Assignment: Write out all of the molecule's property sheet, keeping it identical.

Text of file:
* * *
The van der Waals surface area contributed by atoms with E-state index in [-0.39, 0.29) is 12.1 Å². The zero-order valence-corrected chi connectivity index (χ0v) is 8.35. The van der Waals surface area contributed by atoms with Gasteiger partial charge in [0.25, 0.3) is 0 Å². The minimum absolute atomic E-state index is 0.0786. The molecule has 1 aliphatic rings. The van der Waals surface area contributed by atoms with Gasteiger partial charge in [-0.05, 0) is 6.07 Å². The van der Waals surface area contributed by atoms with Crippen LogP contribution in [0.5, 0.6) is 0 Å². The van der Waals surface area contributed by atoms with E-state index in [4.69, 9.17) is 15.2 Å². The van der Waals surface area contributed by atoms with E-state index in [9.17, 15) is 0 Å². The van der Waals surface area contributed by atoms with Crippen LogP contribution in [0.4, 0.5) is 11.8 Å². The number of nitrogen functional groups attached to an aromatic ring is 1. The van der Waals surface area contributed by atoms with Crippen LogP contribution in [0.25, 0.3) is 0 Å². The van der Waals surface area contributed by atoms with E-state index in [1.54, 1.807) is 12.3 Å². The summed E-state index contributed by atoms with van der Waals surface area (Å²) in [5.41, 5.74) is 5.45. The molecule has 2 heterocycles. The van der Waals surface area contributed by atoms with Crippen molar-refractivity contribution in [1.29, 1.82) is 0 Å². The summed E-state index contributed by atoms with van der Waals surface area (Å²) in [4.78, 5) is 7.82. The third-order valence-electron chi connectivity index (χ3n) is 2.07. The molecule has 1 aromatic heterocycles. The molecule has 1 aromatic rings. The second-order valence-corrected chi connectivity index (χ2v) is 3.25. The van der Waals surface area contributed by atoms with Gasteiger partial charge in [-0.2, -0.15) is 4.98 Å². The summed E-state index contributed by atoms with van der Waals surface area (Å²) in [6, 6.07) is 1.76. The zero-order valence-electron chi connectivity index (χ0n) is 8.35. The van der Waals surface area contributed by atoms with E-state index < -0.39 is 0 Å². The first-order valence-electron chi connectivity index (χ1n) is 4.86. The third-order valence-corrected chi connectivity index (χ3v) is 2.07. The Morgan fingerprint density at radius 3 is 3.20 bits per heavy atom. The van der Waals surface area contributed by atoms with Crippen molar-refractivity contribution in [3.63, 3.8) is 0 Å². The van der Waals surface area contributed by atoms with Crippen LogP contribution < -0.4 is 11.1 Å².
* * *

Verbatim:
The van der Waals surface area contributed by atoms with E-state index in [-0.39, 0.29) is 12.1 Å². The zero-order valence-corrected chi connectivity index (χ0v) is 8.35. The van der Waals surface area contributed by atoms with Gasteiger partial charge in [0.25, 0.3) is 0 Å². The minimum absolute atomic E-state index is 0.0786. The molecule has 1 aliphatic rings. The van der Waals surface area contributed by atoms with Gasteiger partial charge in [-0.05, 0) is 6.07 Å². The van der Waals surface area contributed by atoms with Crippen LogP contribution in [0.5, 0.6) is 0 Å². The van der Waals surface area contributed by atoms with E-state index in [4.69, 9.17) is 15.2 Å². The van der Waals surface area contributed by atoms with E-state index in [9.17, 15) is 0 Å². The van der Waals surface area contributed by atoms with Crippen LogP contribution in [0.4, 0.5) is 11.8 Å². The number of nitrogen functional groups attached to an aromatic ring is 1. The van der Waals surface area contributed by atoms with Crippen LogP contribution in [0.25, 0.3) is 0 Å². The van der Waals surface area contributed by atoms with E-state index in [1.54, 1.807) is 12.3 Å². The summed E-state index contributed by atoms with van der Waals surface area (Å²) in [5.41, 5.74) is 5.45. The molecule has 2 heterocycles. The van der Waals surface area contributed by atoms with Crippen molar-refractivity contribution in [1.29, 1.82) is 0 Å². The summed E-state index contributed by atoms with van der Waals surface area (Å²) in [4.78, 5) is 7.82. The third-order valence-electron chi connectivity index (χ3n) is 2.07. The molecule has 1 aromatic heterocycles. The molecule has 1 aromatic rings. The second-order valence-corrected chi connectivity index (χ2v) is 3.25. The van der Waals surface area contributed by atoms with Gasteiger partial charge in [-0.2, -0.15) is 4.98 Å². The summed E-state index contributed by atoms with van der Waals surface area (Å²) in [6, 6.07) is 1.76. The zero-order valence-electron chi connectivity index (χ0n) is 8.35. The van der Waals surface area contributed by atoms with E-state index < -0.39 is 0 Å². The first-order valence-electron chi connectivity index (χ1n) is 4.86. The third-order valence-corrected chi connectivity index (χ3v) is 2.07. The Morgan fingerprint density at radius 3 is 3.20 bits per heavy atom. The van der Waals surface area contributed by atoms with Crippen molar-refractivity contribution in [3.63, 3.8) is 0 Å². The van der Waals surface area contributed by atoms with Crippen LogP contribution < -0.4 is 11.1 Å².